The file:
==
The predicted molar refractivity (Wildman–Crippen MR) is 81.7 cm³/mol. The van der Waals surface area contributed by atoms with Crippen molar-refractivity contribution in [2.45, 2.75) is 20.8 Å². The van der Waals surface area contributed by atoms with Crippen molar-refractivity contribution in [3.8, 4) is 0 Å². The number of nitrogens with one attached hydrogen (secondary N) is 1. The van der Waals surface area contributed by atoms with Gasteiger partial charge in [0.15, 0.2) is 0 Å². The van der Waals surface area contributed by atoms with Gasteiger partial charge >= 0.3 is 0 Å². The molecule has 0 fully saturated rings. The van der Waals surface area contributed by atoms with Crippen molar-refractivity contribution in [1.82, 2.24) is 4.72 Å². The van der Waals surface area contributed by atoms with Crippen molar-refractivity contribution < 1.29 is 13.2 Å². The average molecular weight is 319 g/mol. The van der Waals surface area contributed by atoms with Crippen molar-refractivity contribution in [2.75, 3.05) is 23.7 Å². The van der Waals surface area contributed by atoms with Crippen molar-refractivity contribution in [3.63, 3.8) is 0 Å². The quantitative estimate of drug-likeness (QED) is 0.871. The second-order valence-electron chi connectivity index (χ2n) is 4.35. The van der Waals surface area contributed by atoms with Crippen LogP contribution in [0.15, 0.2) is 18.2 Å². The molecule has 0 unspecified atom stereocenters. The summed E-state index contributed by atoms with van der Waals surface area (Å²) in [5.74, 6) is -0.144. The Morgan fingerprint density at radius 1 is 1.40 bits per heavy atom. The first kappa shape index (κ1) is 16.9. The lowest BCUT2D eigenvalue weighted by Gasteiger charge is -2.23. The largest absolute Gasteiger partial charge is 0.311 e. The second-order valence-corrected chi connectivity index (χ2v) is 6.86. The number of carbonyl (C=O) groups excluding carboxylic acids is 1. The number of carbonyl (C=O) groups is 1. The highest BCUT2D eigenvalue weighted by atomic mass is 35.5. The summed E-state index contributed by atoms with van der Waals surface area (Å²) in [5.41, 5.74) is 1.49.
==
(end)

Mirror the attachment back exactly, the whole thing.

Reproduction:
The predicted molar refractivity (Wildman–Crippen MR) is 81.7 cm³/mol. The van der Waals surface area contributed by atoms with Crippen molar-refractivity contribution in [2.45, 2.75) is 20.8 Å². The van der Waals surface area contributed by atoms with Crippen molar-refractivity contribution in [3.8, 4) is 0 Å². The number of nitrogens with one attached hydrogen (secondary N) is 1. The van der Waals surface area contributed by atoms with Gasteiger partial charge in [0.15, 0.2) is 0 Å². The van der Waals surface area contributed by atoms with Gasteiger partial charge >= 0.3 is 0 Å². The molecule has 0 fully saturated rings. The van der Waals surface area contributed by atoms with Crippen molar-refractivity contribution in [1.82, 2.24) is 4.72 Å². The van der Waals surface area contributed by atoms with Crippen molar-refractivity contribution < 1.29 is 13.2 Å². The average molecular weight is 319 g/mol. The van der Waals surface area contributed by atoms with Crippen molar-refractivity contribution in [2.75, 3.05) is 23.7 Å². The van der Waals surface area contributed by atoms with Crippen molar-refractivity contribution in [3.63, 3.8) is 0 Å². The quantitative estimate of drug-likeness (QED) is 0.871. The second-order valence-electron chi connectivity index (χ2n) is 4.35. The van der Waals surface area contributed by atoms with Crippen LogP contribution in [0.15, 0.2) is 18.2 Å². The molecule has 0 unspecified atom stereocenters. The summed E-state index contributed by atoms with van der Waals surface area (Å²) in [5.74, 6) is -0.144. The Morgan fingerprint density at radius 1 is 1.40 bits per heavy atom. The first kappa shape index (κ1) is 16.9. The lowest BCUT2D eigenvalue weighted by Gasteiger charge is -2.23. The largest absolute Gasteiger partial charge is 0.311 e. The second-order valence-corrected chi connectivity index (χ2v) is 6.86. The number of carbonyl (C=O) groups excluding carboxylic acids is 1. The number of carbonyl (C=O) groups is 1. The highest BCUT2D eigenvalue weighted by atomic mass is 35.5. The summed E-state index contributed by atoms with van der Waals surface area (Å²) in [5.41, 5.74) is 1.49.